Q: Device technology is a big issue and that sending a child to bed on an iPad or with a phone, the blue light and all those problems and I know it’s a problem for adults as well who have those concerns, but with children, it’s that allowing that exposure to too much time on devices can also be very negative in terms of impact on sleep behaviour.

21:31 – I’ve have an 11 year old, and I know that everybody with children, it’s a constant battle of controlling how much they’re exposed to. I do not recommend devices. I don’t recommend TV before two years of age. For me, when my daughter was little, I let her watch Wiggles and Play School and they were the only things that I would let her watch up until she was about three. And the main reason I allowed that was because they are people doing rhymes and repetition and dancing and make belief. And then slowly we’d add different things on.

Q: What I see often when that cycle of behavior with sleep apnoea is that your poor quality sleep, low daytime energy, reach for the next quick fix to get you through that day and that cycle of behavior is so hard to break. And then conversely, what we see is once patients start to regain their health and wellbeing and through weight loss, sleep is all of a sudden better. And life moves forward.

25:17 – I don’t think there’s any way that you can possibly lose any weight if you’re tired. If you’re stressed and you’re tired, you’re exhausted. What ends up happening is that you will go on a weight loss program, you will try and eat healthy. You’ll feel depleted because you’re tired and you’re not getting the sugar fixes that you were getting. And you’re also not seeing the results on the scales, which is demoralizing.

27:01 – I was a very busy young mum, running my own business and I thought I’ve got the best of both worlds because my baby’s sleeping while I’m working and I’m looking after my child when I’m not. And I’d also have her at daycare two days a week, but slowly, my health was suffering.

When I was in Canberra, I lost my hearing. I also found that I was having trouble seeing. It wasn’t until one night when I realised I burnt my arm but I hadn’t known I’d burnt it.

After doing some tests, they realised that I was just so tired and exhausted that my body was slowly shutting down and I was showing symptoms of MS. My husband’s got Crohn’s disease, so thinking two parents with autoimmune conditions, we have to do something about this.

Q: What do you think was the biggest lesson for you that you actually are able to teach mums now?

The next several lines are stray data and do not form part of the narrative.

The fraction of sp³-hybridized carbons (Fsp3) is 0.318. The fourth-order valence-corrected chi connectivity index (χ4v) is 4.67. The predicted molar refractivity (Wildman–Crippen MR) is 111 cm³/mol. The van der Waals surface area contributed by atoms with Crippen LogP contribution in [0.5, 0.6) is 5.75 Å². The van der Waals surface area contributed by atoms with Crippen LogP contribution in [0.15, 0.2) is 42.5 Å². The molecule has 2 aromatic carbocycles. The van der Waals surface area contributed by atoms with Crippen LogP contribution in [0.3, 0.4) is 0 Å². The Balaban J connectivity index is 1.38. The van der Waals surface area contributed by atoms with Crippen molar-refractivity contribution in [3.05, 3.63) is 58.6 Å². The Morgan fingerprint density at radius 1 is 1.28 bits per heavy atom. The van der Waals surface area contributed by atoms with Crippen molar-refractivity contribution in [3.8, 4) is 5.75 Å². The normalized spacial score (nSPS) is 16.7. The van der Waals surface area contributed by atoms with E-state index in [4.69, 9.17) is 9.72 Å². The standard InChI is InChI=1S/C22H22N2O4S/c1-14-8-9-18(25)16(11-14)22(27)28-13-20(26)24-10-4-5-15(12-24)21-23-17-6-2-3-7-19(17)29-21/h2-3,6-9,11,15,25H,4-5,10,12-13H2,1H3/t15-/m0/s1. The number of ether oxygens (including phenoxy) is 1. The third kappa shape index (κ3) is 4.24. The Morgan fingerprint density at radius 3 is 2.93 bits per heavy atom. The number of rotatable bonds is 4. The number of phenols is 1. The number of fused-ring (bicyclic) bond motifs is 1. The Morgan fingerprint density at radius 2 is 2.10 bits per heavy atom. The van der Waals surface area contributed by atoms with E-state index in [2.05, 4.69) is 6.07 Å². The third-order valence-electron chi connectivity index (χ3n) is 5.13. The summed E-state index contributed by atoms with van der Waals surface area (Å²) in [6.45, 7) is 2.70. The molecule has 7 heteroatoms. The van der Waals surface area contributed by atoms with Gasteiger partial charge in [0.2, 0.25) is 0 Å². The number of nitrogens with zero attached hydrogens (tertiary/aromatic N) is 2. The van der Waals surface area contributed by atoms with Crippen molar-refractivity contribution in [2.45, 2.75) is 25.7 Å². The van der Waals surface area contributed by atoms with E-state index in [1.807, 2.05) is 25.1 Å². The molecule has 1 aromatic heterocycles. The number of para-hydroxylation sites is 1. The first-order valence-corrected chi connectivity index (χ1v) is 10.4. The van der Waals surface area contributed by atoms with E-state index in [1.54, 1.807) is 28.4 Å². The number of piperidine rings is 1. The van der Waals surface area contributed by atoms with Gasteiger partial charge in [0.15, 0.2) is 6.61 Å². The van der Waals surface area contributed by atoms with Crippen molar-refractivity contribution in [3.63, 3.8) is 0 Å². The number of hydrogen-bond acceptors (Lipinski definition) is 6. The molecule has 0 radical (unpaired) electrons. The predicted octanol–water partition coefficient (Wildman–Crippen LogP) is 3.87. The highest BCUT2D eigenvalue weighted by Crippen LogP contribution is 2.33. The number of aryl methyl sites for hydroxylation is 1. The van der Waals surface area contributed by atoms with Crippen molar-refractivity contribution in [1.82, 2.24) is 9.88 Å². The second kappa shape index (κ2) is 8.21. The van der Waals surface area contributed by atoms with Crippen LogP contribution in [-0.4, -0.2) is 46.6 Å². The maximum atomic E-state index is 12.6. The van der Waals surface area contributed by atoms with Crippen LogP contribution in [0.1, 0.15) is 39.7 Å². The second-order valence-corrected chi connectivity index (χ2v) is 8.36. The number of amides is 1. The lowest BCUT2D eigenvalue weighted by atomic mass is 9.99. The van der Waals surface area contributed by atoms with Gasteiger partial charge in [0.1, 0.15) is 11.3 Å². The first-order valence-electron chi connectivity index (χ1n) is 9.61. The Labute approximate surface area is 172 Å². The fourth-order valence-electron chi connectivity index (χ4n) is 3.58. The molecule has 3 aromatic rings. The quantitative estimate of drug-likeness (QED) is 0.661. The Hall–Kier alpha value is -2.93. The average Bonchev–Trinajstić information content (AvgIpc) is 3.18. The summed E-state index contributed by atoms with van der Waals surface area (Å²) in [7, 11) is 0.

31:34 – A: Eat well, look after your own health, out when your baby sleeps. I don’t tell mums to sleep when baby sleeps, cause let’s be honest, that doesn’t happen.

But if you are the type that is just going, “When they’re asleep, I’m going to lie on the sofa for half an hour,” or “I’m going to take that time to have a cup of tea and scroll through my Instagram,” if that’s your self care. Hiding in the toilet for five minutes is not self care. That’s a cry for help. You see these Instagram posts that say, “Mum self care is five minutes on the toilet or a shower alone in peace.” That’s not self-care. That’s should be a God-given right or human right is trying to give yourself proper self care.

34:01 – I read Dr. Libby Weaver’s book “The Rushing Woman Syndrome” and I cried so much through it because I was like, that’s me, that’s me, that’s me, that’s me. And I really took on board the breathing, stop and breathe, cut down the caffeine, instead of doing a hit workout and do some yoga.

If your body’s already stressed, then putting more stress on it by doing a hit workout is not going to do you any favours. And I’ve seen that.

Q: What tips do you have in place for getting a better night sleep or better quality sleep as an adult, do you use?

35:37 – We need a good routine at bedtime, and you need to have that wind down. If you’re finding it difficult to shut down, just putting your brain into fantasy or fiction or something else is going to allow you some time to just get away from that. From there, you can practise to breathe, learn how to take some long, deep breaths. So the basic principles of good sleep hygiene, a nice routine that is geared towards relaxation and shutting your mind and your body don